3. Critical accounting judgements and key sources of estimation uncertainty

In the application of the Group’s and Company’s accounting policies, the Directors are required to make judgements, estimates and assumptions about the carrying amounts of assets and liabilities. The estimates and associated assumptions are based on historical experience and other factors that are considered to be relevant. Actual results may differ from these amounts. The estimates and underlying assumptions are reviewed on an ongoing basis.

Key sources of estimation uncertainty and critical accounting judgements are as follows:


Post-employment benefits

The Group’s and Company’s total obligation in respect of defined benefit pension obligations is calculated by independent, qualified actuaries, updated at least annually. The size of the obligation is sensitive to actuarial assumptions. These include demographic assumptions covering mortality and longevity, and economic assumptions covering price inflation, benefit and salary increases together with the discount rate used. The size of the scheme assets is also sensitive to asset return levels and the level of contributions from the Group and Company. Further details are set out in note 31. Many of the actuarial assumptions are dependent on market developments and are outside the control of the Company and Group and movements may give rise to material adjustments in future estimates of post-employment obligations.

The Group and Company is a participating employer in the Merchant Navy Officer Pension Fund (MNOPF), a multi-employer defined benefit pension scheme. The MNOPF was in surplus at the most recent valuation date of 31 March 2021. Under the rules of the fund all employers are jointly and severally liable for the deficit. The deficit included in the financial statements for the Group and Company represents an apportionment of the overall scheme deficit based on the most recent notification received from the trustees dated May 2013 and which was 1.04% for the Group and 0.33% for the Company, less any deficit payments made. Should other participating employers’ default on their obligations, the Group and Company will be required to absorb a larger share of the scheme deficit calculated in the same manner as the current apportionment.

Useful lives for property, plant and equipment

Long lived assets comprising primarily of property, plant and equipment represent a significant portion of total assets. The annual depreciation and amortisation charge depends primarily on the estimated useful lives of each type of asset. Management regularly reviews these useful lives and change them, if necessary, to reflect current conditions. In determining these useful lives management considers technological change, patterns of consumption, physical condition and expected economic utilisation of the asset. Changes in the useful lives may have a significant impact on the annual depreciation and amortisation charge. Details of the useful lives are included in the accounting policy headed property, plant and equipment. Further details are set out in note 12.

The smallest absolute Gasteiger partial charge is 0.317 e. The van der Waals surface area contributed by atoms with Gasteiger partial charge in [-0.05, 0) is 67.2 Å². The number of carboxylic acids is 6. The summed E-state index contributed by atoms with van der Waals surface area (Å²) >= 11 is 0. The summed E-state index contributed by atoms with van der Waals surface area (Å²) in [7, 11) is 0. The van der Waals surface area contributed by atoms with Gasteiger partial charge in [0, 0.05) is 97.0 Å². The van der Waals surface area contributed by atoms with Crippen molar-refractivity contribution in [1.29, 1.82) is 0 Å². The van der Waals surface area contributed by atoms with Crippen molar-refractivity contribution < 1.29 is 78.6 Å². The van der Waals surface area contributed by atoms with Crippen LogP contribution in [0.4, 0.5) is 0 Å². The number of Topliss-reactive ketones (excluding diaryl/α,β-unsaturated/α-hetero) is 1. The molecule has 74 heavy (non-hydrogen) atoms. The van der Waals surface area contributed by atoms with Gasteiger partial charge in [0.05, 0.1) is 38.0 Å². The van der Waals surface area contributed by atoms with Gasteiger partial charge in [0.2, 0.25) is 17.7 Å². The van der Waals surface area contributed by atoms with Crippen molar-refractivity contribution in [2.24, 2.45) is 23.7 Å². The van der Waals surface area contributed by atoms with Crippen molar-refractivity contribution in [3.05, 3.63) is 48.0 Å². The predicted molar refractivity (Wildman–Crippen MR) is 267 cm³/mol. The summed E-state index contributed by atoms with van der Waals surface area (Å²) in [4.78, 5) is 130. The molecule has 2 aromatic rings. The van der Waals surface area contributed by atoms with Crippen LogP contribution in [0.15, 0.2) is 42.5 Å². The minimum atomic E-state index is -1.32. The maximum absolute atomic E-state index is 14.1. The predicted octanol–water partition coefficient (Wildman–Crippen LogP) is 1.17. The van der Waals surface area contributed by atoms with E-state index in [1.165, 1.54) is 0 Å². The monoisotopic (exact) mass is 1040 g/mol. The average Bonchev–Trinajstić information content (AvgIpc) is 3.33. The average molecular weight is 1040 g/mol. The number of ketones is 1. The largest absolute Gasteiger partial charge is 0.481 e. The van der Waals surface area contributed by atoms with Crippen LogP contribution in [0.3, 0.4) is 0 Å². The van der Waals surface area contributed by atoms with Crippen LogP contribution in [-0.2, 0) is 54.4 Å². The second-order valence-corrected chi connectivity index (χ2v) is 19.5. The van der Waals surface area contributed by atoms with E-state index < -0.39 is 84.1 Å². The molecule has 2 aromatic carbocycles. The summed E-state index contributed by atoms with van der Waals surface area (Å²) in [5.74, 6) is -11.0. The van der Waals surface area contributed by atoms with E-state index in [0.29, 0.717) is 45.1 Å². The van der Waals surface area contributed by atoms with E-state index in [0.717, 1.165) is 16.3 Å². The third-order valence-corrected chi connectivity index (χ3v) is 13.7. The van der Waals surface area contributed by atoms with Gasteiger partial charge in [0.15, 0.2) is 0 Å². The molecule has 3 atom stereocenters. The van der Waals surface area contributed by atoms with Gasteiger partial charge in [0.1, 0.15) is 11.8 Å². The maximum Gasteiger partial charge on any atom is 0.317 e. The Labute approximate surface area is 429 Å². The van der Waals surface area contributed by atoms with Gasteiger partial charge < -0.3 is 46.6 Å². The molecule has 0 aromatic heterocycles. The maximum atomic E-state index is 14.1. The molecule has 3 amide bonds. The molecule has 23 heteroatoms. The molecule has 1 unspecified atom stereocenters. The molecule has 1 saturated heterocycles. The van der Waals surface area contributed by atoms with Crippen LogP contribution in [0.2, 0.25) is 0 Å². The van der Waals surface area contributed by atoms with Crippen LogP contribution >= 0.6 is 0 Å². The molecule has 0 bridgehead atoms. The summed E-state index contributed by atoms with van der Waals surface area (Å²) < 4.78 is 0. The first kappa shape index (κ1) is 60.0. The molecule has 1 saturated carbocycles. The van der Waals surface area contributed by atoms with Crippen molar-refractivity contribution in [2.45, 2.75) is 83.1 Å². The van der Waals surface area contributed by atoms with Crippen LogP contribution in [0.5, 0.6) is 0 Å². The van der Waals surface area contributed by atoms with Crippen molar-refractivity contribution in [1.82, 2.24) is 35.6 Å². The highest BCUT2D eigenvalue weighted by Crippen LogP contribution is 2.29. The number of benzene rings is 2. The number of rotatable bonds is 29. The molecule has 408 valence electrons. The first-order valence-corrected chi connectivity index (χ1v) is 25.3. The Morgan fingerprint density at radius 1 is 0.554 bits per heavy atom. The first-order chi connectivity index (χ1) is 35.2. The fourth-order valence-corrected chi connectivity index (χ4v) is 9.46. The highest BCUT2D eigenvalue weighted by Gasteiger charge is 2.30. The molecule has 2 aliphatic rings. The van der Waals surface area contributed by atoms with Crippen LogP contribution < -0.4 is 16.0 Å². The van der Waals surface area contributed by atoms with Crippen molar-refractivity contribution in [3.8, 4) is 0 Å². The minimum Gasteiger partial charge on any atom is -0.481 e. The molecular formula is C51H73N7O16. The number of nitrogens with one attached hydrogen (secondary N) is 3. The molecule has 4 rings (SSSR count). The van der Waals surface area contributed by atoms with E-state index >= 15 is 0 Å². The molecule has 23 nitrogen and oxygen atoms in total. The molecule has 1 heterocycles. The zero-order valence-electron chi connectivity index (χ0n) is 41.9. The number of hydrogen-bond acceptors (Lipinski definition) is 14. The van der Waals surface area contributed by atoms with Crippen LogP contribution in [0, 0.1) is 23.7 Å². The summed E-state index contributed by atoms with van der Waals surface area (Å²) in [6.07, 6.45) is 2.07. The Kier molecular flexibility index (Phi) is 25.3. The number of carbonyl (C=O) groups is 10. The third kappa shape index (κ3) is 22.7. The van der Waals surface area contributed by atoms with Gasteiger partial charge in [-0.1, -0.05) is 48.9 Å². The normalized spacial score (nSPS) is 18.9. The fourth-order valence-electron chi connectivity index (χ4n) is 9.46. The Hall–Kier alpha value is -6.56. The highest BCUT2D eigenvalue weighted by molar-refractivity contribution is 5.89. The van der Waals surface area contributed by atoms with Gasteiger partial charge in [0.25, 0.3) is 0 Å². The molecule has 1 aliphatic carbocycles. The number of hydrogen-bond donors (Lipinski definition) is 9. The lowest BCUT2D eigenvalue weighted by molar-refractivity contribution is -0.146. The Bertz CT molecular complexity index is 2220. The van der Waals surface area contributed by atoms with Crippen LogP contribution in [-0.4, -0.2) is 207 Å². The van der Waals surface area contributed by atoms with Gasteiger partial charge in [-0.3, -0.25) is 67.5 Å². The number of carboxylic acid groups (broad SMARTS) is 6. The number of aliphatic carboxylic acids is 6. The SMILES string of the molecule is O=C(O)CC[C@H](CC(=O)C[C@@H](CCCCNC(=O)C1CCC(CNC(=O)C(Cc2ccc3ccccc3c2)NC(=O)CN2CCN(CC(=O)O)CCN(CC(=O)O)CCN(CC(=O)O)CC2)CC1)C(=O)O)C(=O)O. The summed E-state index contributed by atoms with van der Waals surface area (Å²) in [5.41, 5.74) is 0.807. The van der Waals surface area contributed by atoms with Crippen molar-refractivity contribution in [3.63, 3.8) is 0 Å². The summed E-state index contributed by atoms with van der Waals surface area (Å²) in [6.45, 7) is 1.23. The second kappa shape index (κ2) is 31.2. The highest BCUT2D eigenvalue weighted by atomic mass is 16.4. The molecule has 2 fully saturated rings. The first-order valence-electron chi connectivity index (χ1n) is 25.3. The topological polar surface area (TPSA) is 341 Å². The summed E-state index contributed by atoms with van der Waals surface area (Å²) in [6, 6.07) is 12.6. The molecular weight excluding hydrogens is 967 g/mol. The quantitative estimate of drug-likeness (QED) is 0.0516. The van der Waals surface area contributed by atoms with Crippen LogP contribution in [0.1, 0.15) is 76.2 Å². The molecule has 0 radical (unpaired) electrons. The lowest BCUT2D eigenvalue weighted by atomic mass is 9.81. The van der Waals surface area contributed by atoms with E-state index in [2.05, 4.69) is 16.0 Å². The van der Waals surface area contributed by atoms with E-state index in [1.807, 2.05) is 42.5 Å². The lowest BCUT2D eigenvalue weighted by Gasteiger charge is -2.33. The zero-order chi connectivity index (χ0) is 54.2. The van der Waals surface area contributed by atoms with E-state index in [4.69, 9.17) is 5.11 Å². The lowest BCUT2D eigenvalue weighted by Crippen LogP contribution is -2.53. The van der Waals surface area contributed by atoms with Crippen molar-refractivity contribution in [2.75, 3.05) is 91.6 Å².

In relation to one vessel which had reached 25 years from date of construction, the remaining useful life was increased from five years to ten years. This decision was taken following a rigorous review which considered the record and condition of the vessel, expected future regulation including environmental regulations, recent capital expenditure and the result of the fleet impairment review. The effect of the increase in useful life was to reduce the depreciation charge in the reporting period by €1.5 million.

Critical accounting judgements


The Group does not hold any assets, including goodwill, which requires an annual assessment of recoverable amount.

In line with the requirements of IAS36: Impairment of assets, the Group assessed its property, plant and equipment and intangible assets to determine if there were any indications of impairment. Factors considered in identifying whether there were any indications of impairment included the economic performance of assets, technological developments, new rules and regulations including environmental regulation, shipbuilding costs and carrying value versus market capitalisation of the Group.

During 2020 and 2021, the Group experienced a reduced level of passenger carryings due to the imposition of government restrictions placed on travel in the jurisdictions that we offer services. These restrictions, first introduced in March 2020 were fully removed in January 2022. The profitability of the Irish Ferries branded operations was materially affected in financial years 2021 and 2020, which was subsequently assessed as an indication of impairment. Having completed a recoverability assessment at 31 December 2021 and 2020, no impairment charges were recognised.

Following the lifting of all travel restrictions in early 2022, passenger carryings recovered but remained behind pre-pandemic 2019 levels, which was in line with management expectations as previously modelled in the prior year recoverability assessments.